What Does Spaghetti Have to do with a Western? – Fistful of Dollars, in review

“When I was young, I believed in three things: Marxism, the redemptive power of cinema, and dynamite. Now I just believe in dynamite.”
Sergio Leone, Conversations Avec Sergio Leone

In Summary
A Fistful of Dollars is not the first, but one of the most well-known of the Spaghetti Westerns. Fistful is the first in director Sergio Leone’s western trilogy featuring Clint Eastwood, culminating in one of the best known westerns, The Good the Bad and the Ugly.

In the film, a poncho-wearing stranger (Eastwood) rolls into town, wasting no time slinging his gun around at the unsuspecting, though probably deserving strangers.  He finds out that the town is run by rival families, the Baxters and the Rojos, who apparently spend most of their time shooting at one another. In a bold move, he wiggles his way into both families trust (if you can call it that). His apparent goal might be no more than playing both sides, earning a pile of cash, shooting a few men, then riding back out of town. Decide that for yourself. As the trailer to the flm so boldly announces, “A Fistful of Dollars is the first motion picture of its kind. It won’t be the last!”

A few things of note about A Fistful of Dollars, are that Clint Eastwood was not Leone’s original choice to play “the stranger,” and that it was in all likelihood a re-made version of the Kurosawa Samurai film, Yojimbo. Though Leone apparently denied the similarities between the two films for some time, a lawsuit eventually said differently, and a percentage of the profits from the film were given to Kurosawa. Incidentally, on the former point, Clint Eastwood’s role in A Fistful of Dollars is what took him from a part on the television show Rawhide to worldwide fame. Who knew that Leone’s last choice for a star would become one of the greatest actors and directors around.


Why I Watched This One

The first time I saw this movie I was a teenager, and I was accustomed to the John Wayne style westerns I’d been exposed to most of my life. I had the grand idea to watch the entire “The Man with No Name” series. I only got through A Fistful of Dollars. Seemingly cold-hearted killings, a machine gun, and a lead character who by the end of the film you still don’t really know anything about; this was not what I’d expected from a western.  As a teen, that didn’t make any sense to me.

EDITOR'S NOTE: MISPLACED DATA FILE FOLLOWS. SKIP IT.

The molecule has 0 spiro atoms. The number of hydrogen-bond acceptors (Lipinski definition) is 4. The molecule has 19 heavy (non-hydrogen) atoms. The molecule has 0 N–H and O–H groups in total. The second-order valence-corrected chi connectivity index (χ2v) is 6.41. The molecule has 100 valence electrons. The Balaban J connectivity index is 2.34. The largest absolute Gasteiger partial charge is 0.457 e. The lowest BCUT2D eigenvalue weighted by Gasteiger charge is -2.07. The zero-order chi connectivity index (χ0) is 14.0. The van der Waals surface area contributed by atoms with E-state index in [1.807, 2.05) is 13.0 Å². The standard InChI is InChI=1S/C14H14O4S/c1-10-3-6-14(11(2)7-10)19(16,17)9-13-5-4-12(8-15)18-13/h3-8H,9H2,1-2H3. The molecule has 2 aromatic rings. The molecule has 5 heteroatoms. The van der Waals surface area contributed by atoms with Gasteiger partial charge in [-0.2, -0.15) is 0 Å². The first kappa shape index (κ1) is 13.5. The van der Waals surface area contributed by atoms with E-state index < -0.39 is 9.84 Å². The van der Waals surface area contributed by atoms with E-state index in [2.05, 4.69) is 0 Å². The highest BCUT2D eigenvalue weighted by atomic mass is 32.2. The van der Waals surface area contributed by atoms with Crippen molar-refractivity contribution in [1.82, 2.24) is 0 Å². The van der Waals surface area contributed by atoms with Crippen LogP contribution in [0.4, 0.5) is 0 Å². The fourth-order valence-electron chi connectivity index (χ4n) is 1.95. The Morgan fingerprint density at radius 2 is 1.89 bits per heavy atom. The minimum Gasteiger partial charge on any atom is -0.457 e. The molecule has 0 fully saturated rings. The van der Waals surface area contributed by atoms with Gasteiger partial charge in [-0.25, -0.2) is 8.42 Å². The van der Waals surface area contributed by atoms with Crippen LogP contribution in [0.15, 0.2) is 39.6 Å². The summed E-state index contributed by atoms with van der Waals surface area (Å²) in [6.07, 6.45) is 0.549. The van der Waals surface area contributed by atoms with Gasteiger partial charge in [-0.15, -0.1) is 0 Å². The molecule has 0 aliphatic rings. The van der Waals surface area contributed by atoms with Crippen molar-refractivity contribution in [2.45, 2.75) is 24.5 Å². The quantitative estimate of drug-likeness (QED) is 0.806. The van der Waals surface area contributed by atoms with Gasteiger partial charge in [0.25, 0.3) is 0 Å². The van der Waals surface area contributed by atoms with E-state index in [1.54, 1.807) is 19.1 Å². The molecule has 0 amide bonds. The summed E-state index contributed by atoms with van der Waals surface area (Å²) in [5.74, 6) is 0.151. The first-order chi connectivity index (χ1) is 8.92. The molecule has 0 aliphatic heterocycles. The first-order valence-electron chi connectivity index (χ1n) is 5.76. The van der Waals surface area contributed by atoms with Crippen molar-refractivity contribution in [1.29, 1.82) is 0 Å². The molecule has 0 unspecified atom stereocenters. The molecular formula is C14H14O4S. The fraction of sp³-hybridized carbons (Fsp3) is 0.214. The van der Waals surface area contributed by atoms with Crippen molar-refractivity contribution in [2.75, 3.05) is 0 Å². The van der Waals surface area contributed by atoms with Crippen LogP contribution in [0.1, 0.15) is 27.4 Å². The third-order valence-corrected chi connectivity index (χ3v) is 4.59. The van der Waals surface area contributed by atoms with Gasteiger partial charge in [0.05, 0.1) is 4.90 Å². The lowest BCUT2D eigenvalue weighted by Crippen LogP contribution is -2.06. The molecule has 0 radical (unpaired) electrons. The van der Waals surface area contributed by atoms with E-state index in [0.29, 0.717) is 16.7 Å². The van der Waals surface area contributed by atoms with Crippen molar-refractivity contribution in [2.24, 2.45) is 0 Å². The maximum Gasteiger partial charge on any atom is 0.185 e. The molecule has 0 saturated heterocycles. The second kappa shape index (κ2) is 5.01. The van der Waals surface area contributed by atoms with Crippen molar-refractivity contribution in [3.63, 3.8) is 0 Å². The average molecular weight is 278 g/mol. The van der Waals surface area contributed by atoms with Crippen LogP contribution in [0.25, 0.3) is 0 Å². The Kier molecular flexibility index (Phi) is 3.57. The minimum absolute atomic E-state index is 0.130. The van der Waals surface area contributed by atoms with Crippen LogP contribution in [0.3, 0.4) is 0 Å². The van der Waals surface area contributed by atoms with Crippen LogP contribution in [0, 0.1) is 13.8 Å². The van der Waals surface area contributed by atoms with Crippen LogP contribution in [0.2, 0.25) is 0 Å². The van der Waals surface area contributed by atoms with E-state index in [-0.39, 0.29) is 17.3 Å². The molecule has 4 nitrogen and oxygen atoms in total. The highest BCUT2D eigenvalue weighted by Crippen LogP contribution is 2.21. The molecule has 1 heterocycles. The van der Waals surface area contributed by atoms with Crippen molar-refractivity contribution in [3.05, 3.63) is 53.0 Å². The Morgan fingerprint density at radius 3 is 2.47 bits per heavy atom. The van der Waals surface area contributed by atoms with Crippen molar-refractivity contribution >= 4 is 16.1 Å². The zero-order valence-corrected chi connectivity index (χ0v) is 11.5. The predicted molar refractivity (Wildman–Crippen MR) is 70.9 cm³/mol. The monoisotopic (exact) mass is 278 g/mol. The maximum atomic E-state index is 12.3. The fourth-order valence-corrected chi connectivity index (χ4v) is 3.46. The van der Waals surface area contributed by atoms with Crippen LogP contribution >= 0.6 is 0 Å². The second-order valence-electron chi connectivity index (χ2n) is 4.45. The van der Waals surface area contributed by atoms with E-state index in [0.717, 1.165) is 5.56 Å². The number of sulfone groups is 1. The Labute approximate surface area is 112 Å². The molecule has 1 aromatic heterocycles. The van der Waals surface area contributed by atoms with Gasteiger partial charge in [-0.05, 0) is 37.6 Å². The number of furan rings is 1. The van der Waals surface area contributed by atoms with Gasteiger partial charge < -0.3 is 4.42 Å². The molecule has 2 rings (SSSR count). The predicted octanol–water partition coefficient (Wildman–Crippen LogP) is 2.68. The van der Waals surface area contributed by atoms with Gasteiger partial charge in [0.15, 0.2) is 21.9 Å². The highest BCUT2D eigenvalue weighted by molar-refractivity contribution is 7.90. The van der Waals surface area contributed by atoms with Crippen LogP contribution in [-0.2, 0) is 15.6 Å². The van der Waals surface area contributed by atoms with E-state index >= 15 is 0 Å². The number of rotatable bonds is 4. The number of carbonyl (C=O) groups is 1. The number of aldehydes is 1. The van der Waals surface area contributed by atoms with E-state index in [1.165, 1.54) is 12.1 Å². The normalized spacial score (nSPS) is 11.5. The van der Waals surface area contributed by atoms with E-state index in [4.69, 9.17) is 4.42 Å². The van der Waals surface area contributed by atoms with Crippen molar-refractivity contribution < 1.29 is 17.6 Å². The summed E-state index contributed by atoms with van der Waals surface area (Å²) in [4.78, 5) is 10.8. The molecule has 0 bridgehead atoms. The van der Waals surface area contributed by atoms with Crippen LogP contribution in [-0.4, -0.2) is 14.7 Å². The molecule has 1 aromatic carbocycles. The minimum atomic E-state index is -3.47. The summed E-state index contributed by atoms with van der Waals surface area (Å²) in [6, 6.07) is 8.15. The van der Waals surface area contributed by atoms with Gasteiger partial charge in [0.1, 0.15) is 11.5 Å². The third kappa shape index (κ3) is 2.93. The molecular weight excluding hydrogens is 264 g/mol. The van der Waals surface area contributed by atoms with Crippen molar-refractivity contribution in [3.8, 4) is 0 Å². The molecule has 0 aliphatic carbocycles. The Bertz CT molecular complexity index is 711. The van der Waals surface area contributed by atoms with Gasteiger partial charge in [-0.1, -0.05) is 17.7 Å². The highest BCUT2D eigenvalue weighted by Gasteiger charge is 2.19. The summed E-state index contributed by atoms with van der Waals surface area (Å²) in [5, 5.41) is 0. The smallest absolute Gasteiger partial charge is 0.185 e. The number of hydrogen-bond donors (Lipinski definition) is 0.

My next exposure to the spaghetti western came while reading my film history book in college. That’s when I found out that the Eastwood series along with several other westerns of the time period were actually directed and produced in Italy, falling into the sub-genre of “Spaghetti Westerns.” The name ‘spaghetti western’ originated when in the mid-60’s several Italian (and even German and Spanish) filmmakers began making westerns. The term was originally an insult, given by foreign critics, because they believed these westerns must be inferior to the better known American westerns. Most of the films were low budget, but many were still innovative, artistic, and well-made.  Although some Italians still prefer to call the films western all’italiana (westerns Italian style), the term “Spaghetti Western,” is no longer seen as an insult.

While I found this whole spaghetti western idea interesting, it still didn’t prompt me to re-watch the films. Now, a decade or so later, I believe my taste in movies has become a bit more… refined. It was finally time to give this series another, no pun intended, shot.

My Review & Verdict – in Claps
Yes, it is violent. Yes, Clint Eastwood’s character is a bit mysterious. Was he trying to do good, or just entertaining himself by interfering with the petty squabbles of a small town? It’s really hard to say. I saw a few more sparks of character this second time around, though, that lead me to believe he was trying to do the right thing in his own peculiar way. Eastwood has some great one-liners, and that coffin-maker is hilarious, but what strikes me most about this film is the use of silence. What really distinguishes a great film, from a good film, from an okay film is some mechanism that pushes the story forward in an unusually fitting way. Here, it was Leone’s use of those silent, dramatic moments where Eastwood is just staring someone down. The silence is almost awkward it goes on so long. You’re waiting for something to happen, then when it does…BAM! It’s so worth it. Other cinematic choices, such as the extreme close-ups on the eyes of various characters, and the unforgettable music, make this a great movie. You may clap loudly for A Fistful of Dollars, just don’t laugh at the mule. Seriously, you really don’t want to laugh at the mule.

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2 Comments

  1. […] What Does Spaghetti Have to do with a Western? – Fistful of Dollars, in review (youmayclap.wordpress.com) […]

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